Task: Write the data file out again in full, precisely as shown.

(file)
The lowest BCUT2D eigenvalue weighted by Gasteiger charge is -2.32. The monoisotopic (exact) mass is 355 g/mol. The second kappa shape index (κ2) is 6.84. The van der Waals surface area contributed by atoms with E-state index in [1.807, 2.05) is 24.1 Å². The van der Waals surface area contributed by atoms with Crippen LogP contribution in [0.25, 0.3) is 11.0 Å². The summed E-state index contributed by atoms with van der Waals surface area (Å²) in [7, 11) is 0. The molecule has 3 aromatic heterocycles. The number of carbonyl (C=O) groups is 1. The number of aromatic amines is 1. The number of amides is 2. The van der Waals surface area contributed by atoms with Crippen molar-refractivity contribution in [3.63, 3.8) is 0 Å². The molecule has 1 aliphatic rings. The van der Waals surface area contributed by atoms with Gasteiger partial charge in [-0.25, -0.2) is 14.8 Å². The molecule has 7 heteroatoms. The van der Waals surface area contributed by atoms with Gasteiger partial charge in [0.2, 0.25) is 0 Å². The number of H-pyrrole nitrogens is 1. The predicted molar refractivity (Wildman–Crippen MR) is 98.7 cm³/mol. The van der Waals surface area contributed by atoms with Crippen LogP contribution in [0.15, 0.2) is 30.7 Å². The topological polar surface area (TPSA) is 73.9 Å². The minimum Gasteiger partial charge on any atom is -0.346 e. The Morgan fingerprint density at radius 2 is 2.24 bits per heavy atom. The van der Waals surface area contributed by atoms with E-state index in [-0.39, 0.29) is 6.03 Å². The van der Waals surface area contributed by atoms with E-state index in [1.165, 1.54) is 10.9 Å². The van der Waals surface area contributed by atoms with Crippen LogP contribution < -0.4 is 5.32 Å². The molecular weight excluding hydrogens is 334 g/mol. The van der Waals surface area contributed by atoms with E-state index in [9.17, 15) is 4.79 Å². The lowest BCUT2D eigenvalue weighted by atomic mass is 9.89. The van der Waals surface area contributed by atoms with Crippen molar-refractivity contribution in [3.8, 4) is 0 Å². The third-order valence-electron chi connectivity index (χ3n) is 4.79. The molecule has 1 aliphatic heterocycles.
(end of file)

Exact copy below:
The lowest BCUT2D eigenvalue weighted by Gasteiger charge is -2.32. The monoisotopic (exact) mass is 355 g/mol. The second kappa shape index (κ2) is 6.84. The van der Waals surface area contributed by atoms with E-state index in [1.807, 2.05) is 24.1 Å². The van der Waals surface area contributed by atoms with Crippen LogP contribution in [0.25, 0.3) is 11.0 Å². The summed E-state index contributed by atoms with van der Waals surface area (Å²) in [7, 11) is 0. The molecule has 3 aromatic heterocycles. The number of carbonyl (C=O) groups is 1. The number of aromatic amines is 1. The number of amides is 2. The van der Waals surface area contributed by atoms with Crippen molar-refractivity contribution in [3.63, 3.8) is 0 Å². The molecule has 1 aliphatic rings. The van der Waals surface area contributed by atoms with Gasteiger partial charge in [-0.25, -0.2) is 14.8 Å². The molecule has 7 heteroatoms. The van der Waals surface area contributed by atoms with Gasteiger partial charge in [0.2, 0.25) is 0 Å². The number of H-pyrrole nitrogens is 1. The predicted molar refractivity (Wildman–Crippen MR) is 98.7 cm³/mol. The van der Waals surface area contributed by atoms with Crippen LogP contribution in [0.15, 0.2) is 30.7 Å². The topological polar surface area (TPSA) is 73.9 Å². The minimum Gasteiger partial charge on any atom is -0.346 e. The Morgan fingerprint density at radius 2 is 2.24 bits per heavy atom. The van der Waals surface area contributed by atoms with E-state index in [-0.39, 0.29) is 6.03 Å². The van der Waals surface area contributed by atoms with E-state index in [1.165, 1.54) is 10.9 Å². The van der Waals surface area contributed by atoms with Crippen LogP contribution < -0.4 is 5.32 Å². The molecular weight excluding hydrogens is 334 g/mol. The van der Waals surface area contributed by atoms with E-state index in [9.17, 15) is 4.79 Å². The lowest BCUT2D eigenvalue weighted by atomic mass is 9.89. The van der Waals surface area contributed by atoms with Crippen molar-refractivity contribution in [3.8, 4) is 0 Å². The third-order valence-electron chi connectivity index (χ3n) is 4.79. The molecule has 1 aliphatic heterocycles.